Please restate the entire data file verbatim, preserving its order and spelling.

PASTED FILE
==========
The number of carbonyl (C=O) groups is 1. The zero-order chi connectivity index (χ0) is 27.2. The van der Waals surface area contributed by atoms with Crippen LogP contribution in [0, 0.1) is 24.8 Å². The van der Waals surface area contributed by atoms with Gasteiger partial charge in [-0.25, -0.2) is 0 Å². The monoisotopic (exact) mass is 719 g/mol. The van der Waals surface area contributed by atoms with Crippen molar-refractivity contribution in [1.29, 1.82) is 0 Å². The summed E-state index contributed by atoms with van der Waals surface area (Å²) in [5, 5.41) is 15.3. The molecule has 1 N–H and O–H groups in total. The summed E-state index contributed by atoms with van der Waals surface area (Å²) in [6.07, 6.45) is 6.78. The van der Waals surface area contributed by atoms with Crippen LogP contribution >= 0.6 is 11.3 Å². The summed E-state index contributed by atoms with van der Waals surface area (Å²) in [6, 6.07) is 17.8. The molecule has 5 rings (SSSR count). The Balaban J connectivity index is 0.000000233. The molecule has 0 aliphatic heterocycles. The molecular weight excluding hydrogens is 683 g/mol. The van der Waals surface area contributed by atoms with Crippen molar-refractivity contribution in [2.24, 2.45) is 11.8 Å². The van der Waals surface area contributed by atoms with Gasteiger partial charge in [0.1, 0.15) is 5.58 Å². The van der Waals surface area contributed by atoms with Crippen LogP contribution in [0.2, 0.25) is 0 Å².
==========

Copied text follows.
The number of carbonyl (C=O) groups is 1. The zero-order chi connectivity index (χ0) is 27.2. The van der Waals surface area contributed by atoms with Crippen LogP contribution in [0, 0.1) is 24.8 Å². The van der Waals surface area contributed by atoms with Gasteiger partial charge in [-0.25, -0.2) is 0 Å². The monoisotopic (exact) mass is 719 g/mol. The van der Waals surface area contributed by atoms with Crippen molar-refractivity contribution in [1.29, 1.82) is 0 Å². The summed E-state index contributed by atoms with van der Waals surface area (Å²) in [5, 5.41) is 15.3. The molecule has 1 N–H and O–H groups in total. The summed E-state index contributed by atoms with van der Waals surface area (Å²) in [6.07, 6.45) is 6.78. The van der Waals surface area contributed by atoms with Crippen LogP contribution >= 0.6 is 11.3 Å². The summed E-state index contributed by atoms with van der Waals surface area (Å²) in [6, 6.07) is 17.8. The molecule has 5 rings (SSSR count). The Balaban J connectivity index is 0.000000233. The molecule has 0 aliphatic heterocycles. The molecular weight excluding hydrogens is 683 g/mol. The van der Waals surface area contributed by atoms with Crippen molar-refractivity contribution in [2.24, 2.45) is 11.8 Å². The van der Waals surface area contributed by atoms with Gasteiger partial charge in [0.1, 0.15) is 5.58 Å². The van der Waals surface area contributed by atoms with Crippen LogP contribution in [0.2, 0.25) is 0 Å².